Mafura Butter Seed Oil
1. Origin and Geographic Distribution
Mafura is widely distributed and grows naturally throughout sub-Saharan Africa extending from KwaZulu-Natal in the South, through Swaziland, Mpumalanga and Limpopo Provinces (South Africa), into Zimbabwe and northwards into Cameroon, Sudan and Uganda. It has a preference for areas with a high rainfall and well-drained rich alluvial or sandy soil and is therefore abundant along coastal areas (Cronquist, 1981; Orwa et al., 2009a
The genus name “Trichilia” is derived from Greek “tricho”, referring to the 3-lobed fruits and the epithet “emetica” refers to the emetic properties of the tree.
The pressed seed yields two types of oil - oil from the fleshy seed envelope and Mafura butter from the kernel.
3. Oil Characteristics and Properties
The characteristics has been thoroughly documented and published by I Vermaak from Tshwane University of Technology. The publication appeared in the South African Journal of Botany with title: African seed oils of commercial importance — Cosmetic applications is well worth reading.
Below some of the findings:
· The seeds are rich in fat and produce good quality oil used for cosmetic purposes such as in the manufacturing of natural soaps, lip balm therapy, cosmetics and candle making.
· Mafura oil is rich in essential fatty acids and has nourishing, revitalising effects on the skin and hair and is used to treat a range of skin ailments.
· It is known to be rich in palmitic and oleic acids with lower proportions of linoleic, linolenic and stearic acids.
· The high palmitic and oleic acids have proved to be good skin permeation enhancers. In a previous an earlier study anti-oxidant activity was correlated to a high oleic acid content and it may be plausible to predict that the high levels of oleic acid in Mafura seed oil will exhibit good anti-oxidant properties.
· Originally the oil was used as a starting material in lipase catalysis for the production of cocoa butter equivalents.
· Mafura oil is combined with coconut oil to provide emollient and moisturising effects.
4. Methods of Oil Extraction
The kernels are extracted from the seed by means of hand or mechanical methods. The methods commonly used are.
The oil expressed by hydraulic means are usually lighter in colour than screw pressed oil due to higher temperatures.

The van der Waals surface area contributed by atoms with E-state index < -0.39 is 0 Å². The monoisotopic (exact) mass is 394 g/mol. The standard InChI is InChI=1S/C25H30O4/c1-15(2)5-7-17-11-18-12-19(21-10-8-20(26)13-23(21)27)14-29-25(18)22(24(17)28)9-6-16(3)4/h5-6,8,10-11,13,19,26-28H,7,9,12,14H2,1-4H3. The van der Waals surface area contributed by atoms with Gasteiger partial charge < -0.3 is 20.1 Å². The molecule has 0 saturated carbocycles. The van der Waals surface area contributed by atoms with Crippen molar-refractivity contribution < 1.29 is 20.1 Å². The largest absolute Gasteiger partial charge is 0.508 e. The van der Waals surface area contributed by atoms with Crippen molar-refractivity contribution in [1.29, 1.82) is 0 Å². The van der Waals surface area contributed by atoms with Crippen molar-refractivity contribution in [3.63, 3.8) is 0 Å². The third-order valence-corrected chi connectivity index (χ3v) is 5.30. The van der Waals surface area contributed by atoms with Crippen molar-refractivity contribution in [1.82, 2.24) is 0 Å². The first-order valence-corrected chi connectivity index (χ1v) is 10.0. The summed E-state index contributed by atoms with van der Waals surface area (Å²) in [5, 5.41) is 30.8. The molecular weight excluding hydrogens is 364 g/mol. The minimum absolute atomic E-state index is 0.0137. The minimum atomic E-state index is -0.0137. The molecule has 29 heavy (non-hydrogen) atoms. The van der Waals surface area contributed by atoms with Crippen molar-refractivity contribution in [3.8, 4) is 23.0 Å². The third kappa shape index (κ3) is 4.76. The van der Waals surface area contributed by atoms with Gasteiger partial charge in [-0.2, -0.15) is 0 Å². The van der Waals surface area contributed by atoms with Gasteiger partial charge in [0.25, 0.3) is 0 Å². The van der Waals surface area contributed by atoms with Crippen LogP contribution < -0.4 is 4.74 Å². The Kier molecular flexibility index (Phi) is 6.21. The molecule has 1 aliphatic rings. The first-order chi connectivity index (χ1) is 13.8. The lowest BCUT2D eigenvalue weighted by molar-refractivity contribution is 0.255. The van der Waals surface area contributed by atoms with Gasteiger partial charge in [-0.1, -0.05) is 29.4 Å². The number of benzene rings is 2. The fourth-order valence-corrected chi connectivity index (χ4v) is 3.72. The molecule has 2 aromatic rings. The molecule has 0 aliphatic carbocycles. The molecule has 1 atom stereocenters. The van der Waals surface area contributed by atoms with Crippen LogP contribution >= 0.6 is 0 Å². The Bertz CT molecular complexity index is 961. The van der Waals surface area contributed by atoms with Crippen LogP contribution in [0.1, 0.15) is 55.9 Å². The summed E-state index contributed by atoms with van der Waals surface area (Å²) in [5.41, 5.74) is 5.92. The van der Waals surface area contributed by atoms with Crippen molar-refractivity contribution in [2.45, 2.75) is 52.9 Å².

5. Potential for Community Development
The wild harvesting of Mafura products such as seed and fresh fruit lends itself to job creation and poverty alleviation projects. These can be picked up and sold to producers of pulp and oil and generate valuable income.
The potential to start plant nurseries where selected superior plant material can be grafted onto small trees and sell this for developing orchards.
6. Industry Studies & Links
Mander, M. 1998. Marketing of indigenous medicinal plants in South Africa: a case study in KwaZulu-Natal. Food and Agriculture Organization of the United Nations, Rome.
Twine, W. 2004. Medicinal bark harvesting and yields in woodlands: a case study from southern Maputaland. In: M.J. Lawes, H.A.C. Eeley, C.M. Shackleton and B.G.S. Geach (eds.), Indigenous Forests and Woodlands in South Africa: Policy, People and Practice (pp. 533-537), University of Natal Press, Pietermaritzburg.
Boon, R. 2010. Pooley's Trees of eastern South Africa. Flora and Fauna Publications Trust, Durban.
Raimondo, D., von Staden, L., Foden, W., Victor, J.E., Helme, N.A., Turner, R.C., Kamundi, D.A. and Manyama, P.A. 2009. Red List of South African Plants. Strelitzia 25. South African National Biodiversity Institute, Pretoria.
Taylor, Frank.1975 to Current. Veld Products Research and Development and Impact on Poverty Alleviation Programs in Botswana. (Personal communication and documented database)
Vermaak I. Kamatao, G.P.P., Komane-Mofokeng, B, Viljoen, A.M.,Beckett, K., African Seed Oils of Commercial Importance —Cosmetic applications. South African Journal of Botany, Department of Pharmaceutical Sciences, Faculty of Science, Tshwane University of Technology, Private Bag X680, Pretoria 0001, South Africa